Introduction

The Upper Trent Valley Chapter (UTV) serves eastern Peterborough and central Hastings Counties. We were the third Chapter of the Ontario Woodlot Association to form, beginning as an informal association of woodlot owners in 1995 and joining the OWA the year after.

Our members own woodlots of varying sizes and forest types. The area served by the UTV is unique, with the area south of Highway 7 being predominantly farmland and to the north is the Canadian Shield, where it is generally rocky with thin soil, with the higher ground often divided by many seasonally flooded valleys and beaver ponds.

The UTV Chapter holds two main events a year, a spring and a fall workshop. Our workshops feature a wide variety of topics. Recent workshop topics have included hardwood crop tree selection, logging practices, identification of forest plants, growing trees from seed, controlling nuisance beaver, and harvesting cedar limbs for oil extraction.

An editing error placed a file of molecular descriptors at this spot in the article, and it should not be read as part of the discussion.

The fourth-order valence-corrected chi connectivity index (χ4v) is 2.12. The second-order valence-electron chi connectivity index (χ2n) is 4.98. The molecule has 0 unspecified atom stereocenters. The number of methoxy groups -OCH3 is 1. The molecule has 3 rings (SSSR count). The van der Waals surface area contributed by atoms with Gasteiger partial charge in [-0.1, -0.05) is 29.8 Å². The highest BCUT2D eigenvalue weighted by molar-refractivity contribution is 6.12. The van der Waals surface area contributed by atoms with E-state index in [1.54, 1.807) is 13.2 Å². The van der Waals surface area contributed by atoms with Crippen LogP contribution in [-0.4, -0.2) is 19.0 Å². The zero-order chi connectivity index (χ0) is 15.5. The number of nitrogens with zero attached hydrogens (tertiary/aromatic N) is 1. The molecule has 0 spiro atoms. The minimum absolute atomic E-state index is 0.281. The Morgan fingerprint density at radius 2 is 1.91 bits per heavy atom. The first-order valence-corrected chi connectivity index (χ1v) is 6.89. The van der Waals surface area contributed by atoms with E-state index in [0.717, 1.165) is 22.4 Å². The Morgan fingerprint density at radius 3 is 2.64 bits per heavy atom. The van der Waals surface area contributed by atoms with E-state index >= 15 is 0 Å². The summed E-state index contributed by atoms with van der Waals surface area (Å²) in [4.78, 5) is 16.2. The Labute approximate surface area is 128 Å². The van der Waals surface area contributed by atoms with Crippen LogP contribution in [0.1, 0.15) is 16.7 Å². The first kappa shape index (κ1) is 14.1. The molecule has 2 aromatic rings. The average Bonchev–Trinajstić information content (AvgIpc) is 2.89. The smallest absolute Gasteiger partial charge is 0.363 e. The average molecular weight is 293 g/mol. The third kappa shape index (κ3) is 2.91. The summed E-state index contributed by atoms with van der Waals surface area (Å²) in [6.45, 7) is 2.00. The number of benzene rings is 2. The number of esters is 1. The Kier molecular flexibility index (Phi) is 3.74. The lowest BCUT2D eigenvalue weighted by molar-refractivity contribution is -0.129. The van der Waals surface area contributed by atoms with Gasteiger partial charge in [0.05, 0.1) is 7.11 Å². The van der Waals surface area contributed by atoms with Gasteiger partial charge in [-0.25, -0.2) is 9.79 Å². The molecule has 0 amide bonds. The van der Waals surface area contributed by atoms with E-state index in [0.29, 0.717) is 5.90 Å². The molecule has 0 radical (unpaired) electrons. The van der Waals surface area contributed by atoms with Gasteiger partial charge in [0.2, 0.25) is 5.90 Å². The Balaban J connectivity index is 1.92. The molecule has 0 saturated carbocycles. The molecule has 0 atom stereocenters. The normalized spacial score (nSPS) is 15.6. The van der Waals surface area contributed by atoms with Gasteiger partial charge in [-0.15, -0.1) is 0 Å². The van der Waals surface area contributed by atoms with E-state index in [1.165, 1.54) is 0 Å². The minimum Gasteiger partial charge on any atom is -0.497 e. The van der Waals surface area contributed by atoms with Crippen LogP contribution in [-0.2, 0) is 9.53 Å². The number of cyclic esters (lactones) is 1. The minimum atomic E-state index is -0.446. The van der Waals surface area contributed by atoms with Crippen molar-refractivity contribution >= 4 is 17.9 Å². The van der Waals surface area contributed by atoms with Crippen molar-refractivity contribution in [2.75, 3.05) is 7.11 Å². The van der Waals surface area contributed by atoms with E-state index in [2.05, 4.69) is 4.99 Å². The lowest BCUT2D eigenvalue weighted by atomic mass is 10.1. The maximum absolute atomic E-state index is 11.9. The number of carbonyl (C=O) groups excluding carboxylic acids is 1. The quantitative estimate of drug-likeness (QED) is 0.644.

Our focus is on education and our aim is to create more public awareness of the desirability of managing private woodlots in a planned, sustainable fashion. Our method is to provide a friendly environment for sharing knowledge and experiences and to bring woodlot owners and expert speakers together in workshops and woodlot tours. All our events except the annual general meeting are open to the public.

Our Mission

The OWA promotes the sustainable management of Ontario’s privately owned forest by providing our members with guidance and advice, and by representing their interests through a united provincial voice. We are working to ensure that Ontario’s privately owned forest will always contribute to the health of our society, our environment and the economy.

Our Goals

We will achieve our Vision and Mission by fulfilling the following goals:

1. Be the principal voice for private forest owners throughout Ontario and work actively to represent their interests before government, the public and the forest industry.

2. Be a key source of information about sustainable forest management and private land ownership and educate OWA members about all aspects of owning and managing forested land.

3. Expand awareness of the importance of sustainable forest management beyond our membership.

4. Monitor and respond to issues that affect privately owned forests

5. Facilitate and influence changes to government policy (e.g., the tax system) to ensure that it is economically viable to own and manage private woodlots and forests.

6. Increase OWA membership and the number of Chapters; also encourage and support Chapter activities.

7. Increase and diversify the OWA’s sources of revenue.